Your character experiences firsthand all the big issues that divide public opinion today. The first: age and the passing of time.
"Lydia is about to turn 50, a special moment in everyone's life. You know what you've already accomplished and you wonder how much more time you have left, what you're going to do with it. You are often at the peak of your life or career. But what happens when you come down from the top? We always talk about success, but we don't say enough about how the climb up is actually less challenging than the descent. The film confronts this question head on."
"A certain brutality is necessary in art. To create is sometimes to destroy."
The other question posed by Lydia Tár is the use of power by those in a dominant position. She uses her charisma to gain sexual favors or to indulge in petty behavior.
"This is true. And it is clearly unacceptable. The system of power as it exists can lead those who enjoy it to go through a form of dissociation. In the first place, the conductor should have been a man, and we might have talked about it differently. But the fact that it is a woman in the end allows us to look at the problem with more neutrality. The world of classical music is the world of the masters, of the great composers of the past, and everyone wonders what is allowed when one is striving for excellence. The question is simple: what is really allowed when one is in a position of power? And to what extent can talent be corrupted by that power? The film deliberately gives no answers, because questions always speak louder than answers. And in this historical moment, it seems interesting to try to understand what is going on, without judging. The power of art lies precisely in this: to help us to grasp what faces us. And only later, to allow us to judge it."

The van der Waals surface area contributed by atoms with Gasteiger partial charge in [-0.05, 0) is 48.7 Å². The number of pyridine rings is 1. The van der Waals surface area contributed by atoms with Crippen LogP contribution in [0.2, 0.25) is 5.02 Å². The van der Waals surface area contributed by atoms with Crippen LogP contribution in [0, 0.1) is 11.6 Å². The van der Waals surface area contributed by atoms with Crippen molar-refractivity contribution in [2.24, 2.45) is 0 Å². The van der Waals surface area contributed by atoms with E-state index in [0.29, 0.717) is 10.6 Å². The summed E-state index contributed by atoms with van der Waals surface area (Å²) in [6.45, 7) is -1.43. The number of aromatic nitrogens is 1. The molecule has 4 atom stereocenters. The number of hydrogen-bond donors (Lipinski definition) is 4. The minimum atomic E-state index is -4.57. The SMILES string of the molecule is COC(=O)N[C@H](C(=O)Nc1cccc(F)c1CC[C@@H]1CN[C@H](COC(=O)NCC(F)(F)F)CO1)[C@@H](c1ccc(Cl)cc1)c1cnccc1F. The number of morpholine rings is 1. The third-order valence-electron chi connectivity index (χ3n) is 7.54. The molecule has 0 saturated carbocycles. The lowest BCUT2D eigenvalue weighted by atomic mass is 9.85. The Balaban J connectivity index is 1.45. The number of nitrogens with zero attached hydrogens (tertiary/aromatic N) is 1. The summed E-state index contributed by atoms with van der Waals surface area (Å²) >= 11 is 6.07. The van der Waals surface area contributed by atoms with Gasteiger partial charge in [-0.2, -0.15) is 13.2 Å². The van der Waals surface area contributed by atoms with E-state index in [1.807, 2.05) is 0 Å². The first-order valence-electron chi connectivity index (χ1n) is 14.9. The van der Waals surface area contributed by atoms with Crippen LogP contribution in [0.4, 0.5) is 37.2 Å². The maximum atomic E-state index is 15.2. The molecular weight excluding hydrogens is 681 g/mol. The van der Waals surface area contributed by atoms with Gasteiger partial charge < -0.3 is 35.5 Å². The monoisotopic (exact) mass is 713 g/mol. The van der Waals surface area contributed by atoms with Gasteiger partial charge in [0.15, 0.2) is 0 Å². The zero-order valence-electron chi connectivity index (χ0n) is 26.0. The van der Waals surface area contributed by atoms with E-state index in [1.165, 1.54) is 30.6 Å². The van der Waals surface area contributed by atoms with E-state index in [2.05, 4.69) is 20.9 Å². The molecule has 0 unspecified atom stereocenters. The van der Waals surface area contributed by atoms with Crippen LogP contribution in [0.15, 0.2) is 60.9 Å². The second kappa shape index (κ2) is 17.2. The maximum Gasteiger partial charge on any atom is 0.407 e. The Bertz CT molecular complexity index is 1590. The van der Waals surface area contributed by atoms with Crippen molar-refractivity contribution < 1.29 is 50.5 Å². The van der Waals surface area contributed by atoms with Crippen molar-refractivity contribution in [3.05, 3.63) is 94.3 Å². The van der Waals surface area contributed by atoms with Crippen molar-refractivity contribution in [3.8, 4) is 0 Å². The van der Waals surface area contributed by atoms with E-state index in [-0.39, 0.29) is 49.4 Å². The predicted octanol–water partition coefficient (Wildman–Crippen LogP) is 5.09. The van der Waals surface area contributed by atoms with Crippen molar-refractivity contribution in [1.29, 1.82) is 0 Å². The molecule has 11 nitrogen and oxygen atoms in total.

Lydia has a partner and an adopted daughter whom she adores. This family intimacy is however undermined by her desire to run away, to escape.
"When things are going well, sometimes you have to mess them up. For artists, creating often means making something else die. To create, one must destroy. That's not the way I work, but I can understand it."
The film also deals with the question of cancel culture. What do you think about it?
"Making movies, music, theater, producing art is not a political act. It is the way in which it is disseminated, digested and processed that can become so. What do we learn? I think we need to study how events unfold in a given historical context and interrogate them. For example: how do women think in a given time period? What about black people? Today, some thoughts may seem dangerous, but censoring them and not talking about them may take the danger to the extreme, condemning us to repeat the mistakes of the past. We must confront the systems that perpetuate abuse and prejudice. This is how progress is built."
"Excellence is my mistress, I court it every day in my profession. But it remains elusive."
How much of yourself is there in Lydia?